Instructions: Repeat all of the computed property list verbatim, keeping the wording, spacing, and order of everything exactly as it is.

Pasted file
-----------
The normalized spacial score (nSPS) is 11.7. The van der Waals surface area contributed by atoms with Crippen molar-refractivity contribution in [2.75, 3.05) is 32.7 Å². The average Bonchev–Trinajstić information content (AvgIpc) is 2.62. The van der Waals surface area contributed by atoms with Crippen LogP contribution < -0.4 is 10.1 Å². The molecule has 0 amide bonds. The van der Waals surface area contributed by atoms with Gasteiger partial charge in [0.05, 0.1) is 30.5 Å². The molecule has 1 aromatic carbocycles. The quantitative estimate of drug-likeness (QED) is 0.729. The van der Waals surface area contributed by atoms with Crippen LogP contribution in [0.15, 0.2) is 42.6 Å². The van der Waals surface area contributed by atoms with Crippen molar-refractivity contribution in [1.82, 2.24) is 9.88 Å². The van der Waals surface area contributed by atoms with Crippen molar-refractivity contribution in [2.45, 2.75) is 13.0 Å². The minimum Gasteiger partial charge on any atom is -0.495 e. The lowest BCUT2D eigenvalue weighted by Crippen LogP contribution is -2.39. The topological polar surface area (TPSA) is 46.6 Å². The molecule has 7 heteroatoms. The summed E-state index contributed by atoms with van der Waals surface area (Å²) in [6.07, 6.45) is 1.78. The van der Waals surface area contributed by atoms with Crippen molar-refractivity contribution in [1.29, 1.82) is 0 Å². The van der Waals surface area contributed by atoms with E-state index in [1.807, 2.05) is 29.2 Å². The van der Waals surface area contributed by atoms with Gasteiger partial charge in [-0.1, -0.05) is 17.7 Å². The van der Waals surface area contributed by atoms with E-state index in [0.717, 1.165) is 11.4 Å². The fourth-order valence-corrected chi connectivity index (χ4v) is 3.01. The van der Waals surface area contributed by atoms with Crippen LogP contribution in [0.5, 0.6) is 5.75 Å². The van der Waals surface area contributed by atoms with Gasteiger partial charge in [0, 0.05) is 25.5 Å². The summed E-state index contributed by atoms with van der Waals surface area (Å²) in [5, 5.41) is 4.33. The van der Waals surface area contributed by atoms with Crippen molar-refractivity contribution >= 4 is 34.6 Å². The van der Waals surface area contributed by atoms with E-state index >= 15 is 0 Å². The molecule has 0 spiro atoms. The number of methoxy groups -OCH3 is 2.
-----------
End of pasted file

The normalized spacial score (nSPS) is 11.7. The van der Waals surface area contributed by atoms with Crippen molar-refractivity contribution in [2.75, 3.05) is 32.7 Å². The average Bonchev–Trinajstić information content (AvgIpc) is 2.62. The van der Waals surface area contributed by atoms with Crippen LogP contribution < -0.4 is 10.1 Å². The molecule has 0 amide bonds. The van der Waals surface area contributed by atoms with Gasteiger partial charge in [0.05, 0.1) is 30.5 Å². The molecule has 1 aromatic carbocycles. The quantitative estimate of drug-likeness (QED) is 0.729. The van der Waals surface area contributed by atoms with Crippen LogP contribution in [0.15, 0.2) is 42.6 Å². The van der Waals surface area contributed by atoms with Crippen molar-refractivity contribution in [1.82, 2.24) is 9.88 Å². The van der Waals surface area contributed by atoms with Crippen molar-refractivity contribution in [2.45, 2.75) is 13.0 Å². The minimum Gasteiger partial charge on any atom is -0.495 e. The lowest BCUT2D eigenvalue weighted by Crippen LogP contribution is -2.39. The topological polar surface area (TPSA) is 46.6 Å². The molecule has 7 heteroatoms. The summed E-state index contributed by atoms with van der Waals surface area (Å²) in [6.07, 6.45) is 1.78. The van der Waals surface area contributed by atoms with Crippen molar-refractivity contribution in [1.29, 1.82) is 0 Å². The van der Waals surface area contributed by atoms with E-state index in [1.807, 2.05) is 29.2 Å². The van der Waals surface area contributed by atoms with Gasteiger partial charge in [-0.1, -0.05) is 17.7 Å². The van der Waals surface area contributed by atoms with E-state index in [0.717, 1.165) is 11.4 Å². The fourth-order valence-corrected chi connectivity index (χ4v) is 3.01. The van der Waals surface area contributed by atoms with Crippen LogP contribution in [0.5, 0.6) is 5.75 Å². The van der Waals surface area contributed by atoms with Gasteiger partial charge in [0, 0.05) is 25.5 Å². The summed E-state index contributed by atoms with van der Waals surface area (Å²) in [5, 5.41) is 4.33. The van der Waals surface area contributed by atoms with Crippen molar-refractivity contribution >= 4 is 34.6 Å². The van der Waals surface area contributed by atoms with E-state index >= 15 is 0 Å². The molecule has 0 spiro atoms. The number of methoxy groups -OCH3 is 2.